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Pathfinder

By David Blakeley
Authors:
David Blakeley
Nine men. 2,000 enemies. No back-up. No air support. No rescue. No chance...First in - the official motto of one of the British Army's smallest and most secretive units, 16 Air Assault Brigade's Pathfinder Platoon. Unofficially, they are the bastard son of the SAS. And like their counterparts in Hereford, the job of the Pathfinders is to operate unseen and undetected deep behind enemy lines. When British forces deployed to Iraq in 2003, Captain David Blakeley was given command of a reconnaissance mission of such critical importance that it could change the course of the war. It's the story of nine men, operating alone and unsupported, fifty miles ahead of a US Recon Marine advance and head straight into a hornets nest, teeming with thousands of heavily-armed enemy forces. This is the first account of that extraordinary mission - abandoned by coalition command, left with no option but to fight their way out of the enemy's backyard. And it provides a gripping insight into the Pathfinders themselves, a shadowy unit, just forty-five men strong, that plies its trade from the skies. Trained to parachute in to enemy territory far beyond the forward edge of battle - freefalling from high altitude breathing bottled oxygen and employing the latest skydiving technology - the PF are unique.Because of new rules introduced since the publication of Bravo Two Zero, there have been no first-hand accounts of British Special Forces waging modern-day warfare for nearly a decade. And no member of the Pathfinders has ever told their story before. Until now. Pathfinder is the only first-hand account of a UKSF mission to emerge for nearly a generation. And it could be the last.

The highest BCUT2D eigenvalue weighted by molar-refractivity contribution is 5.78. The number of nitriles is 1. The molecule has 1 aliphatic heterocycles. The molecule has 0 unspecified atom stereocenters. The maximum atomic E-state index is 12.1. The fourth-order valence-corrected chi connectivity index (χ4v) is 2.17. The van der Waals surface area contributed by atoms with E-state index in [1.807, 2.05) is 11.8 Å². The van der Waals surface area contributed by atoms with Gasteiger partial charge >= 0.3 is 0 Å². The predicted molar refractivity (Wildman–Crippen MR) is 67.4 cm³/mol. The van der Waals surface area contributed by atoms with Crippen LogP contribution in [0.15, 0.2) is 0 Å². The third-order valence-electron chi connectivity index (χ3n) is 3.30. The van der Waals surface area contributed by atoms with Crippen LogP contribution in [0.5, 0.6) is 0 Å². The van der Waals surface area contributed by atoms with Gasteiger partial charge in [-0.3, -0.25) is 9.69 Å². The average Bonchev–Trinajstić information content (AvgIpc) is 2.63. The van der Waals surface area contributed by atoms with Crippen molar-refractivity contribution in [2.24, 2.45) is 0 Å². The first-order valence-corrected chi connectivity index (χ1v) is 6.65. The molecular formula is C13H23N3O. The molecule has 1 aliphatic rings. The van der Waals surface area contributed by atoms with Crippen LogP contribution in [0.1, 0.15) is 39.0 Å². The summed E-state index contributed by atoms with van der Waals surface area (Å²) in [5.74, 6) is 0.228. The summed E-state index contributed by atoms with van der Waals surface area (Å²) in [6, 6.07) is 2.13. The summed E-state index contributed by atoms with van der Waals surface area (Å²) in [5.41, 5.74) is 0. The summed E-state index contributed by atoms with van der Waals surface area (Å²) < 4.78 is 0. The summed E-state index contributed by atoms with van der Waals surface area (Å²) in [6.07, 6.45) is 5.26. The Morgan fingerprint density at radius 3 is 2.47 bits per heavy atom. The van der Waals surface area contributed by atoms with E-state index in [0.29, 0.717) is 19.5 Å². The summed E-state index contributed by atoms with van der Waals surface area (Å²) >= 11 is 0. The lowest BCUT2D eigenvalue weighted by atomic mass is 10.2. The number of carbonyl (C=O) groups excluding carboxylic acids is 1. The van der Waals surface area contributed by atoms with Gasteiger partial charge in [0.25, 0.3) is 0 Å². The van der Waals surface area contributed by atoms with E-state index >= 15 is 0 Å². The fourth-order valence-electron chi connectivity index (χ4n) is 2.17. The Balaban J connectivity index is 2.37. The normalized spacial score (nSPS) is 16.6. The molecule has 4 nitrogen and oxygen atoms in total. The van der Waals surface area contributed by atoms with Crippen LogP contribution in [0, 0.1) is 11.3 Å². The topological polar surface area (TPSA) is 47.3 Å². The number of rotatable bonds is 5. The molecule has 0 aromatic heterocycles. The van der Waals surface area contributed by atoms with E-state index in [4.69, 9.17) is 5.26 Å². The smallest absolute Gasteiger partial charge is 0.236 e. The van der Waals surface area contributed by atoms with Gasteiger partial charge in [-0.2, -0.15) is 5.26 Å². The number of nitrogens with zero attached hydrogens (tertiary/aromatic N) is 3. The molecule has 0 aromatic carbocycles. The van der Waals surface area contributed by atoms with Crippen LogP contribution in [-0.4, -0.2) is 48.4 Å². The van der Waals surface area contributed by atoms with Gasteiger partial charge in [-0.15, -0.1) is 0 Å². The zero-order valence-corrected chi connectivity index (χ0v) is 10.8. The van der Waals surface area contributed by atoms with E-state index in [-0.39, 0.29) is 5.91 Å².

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Paper View

By A.A. Gill
Authors:
A.A. Gill
The finest TV critic of our time talks about Sport, Sitcoms, News, the Weather, Children's programmes and 'Reality Television'.A.A. Gill has been the must-read television critic in the SUNDAY TIMES 'Culture' section for more than ten years. This collection of some of the best writing from his columns is broken down into themes - Sport, Costume Drama, Detectives, Children's Television, and News. And now it's over to A.A. Gill:'Those who complain, usually from the Parnassian heights of print journalism, that TV is dumbed-down and peddles dross to the lowest common denominator, citing Big Brother or Celibate Love Island, miss the point...In barely a generation, the information from television has changed the way we see the world and everyone in it. That's no small achievement. Television really does make a difference... It can bring down walls, save lives and right wrongs. It can also tell you how to put a water feature on your patio...'
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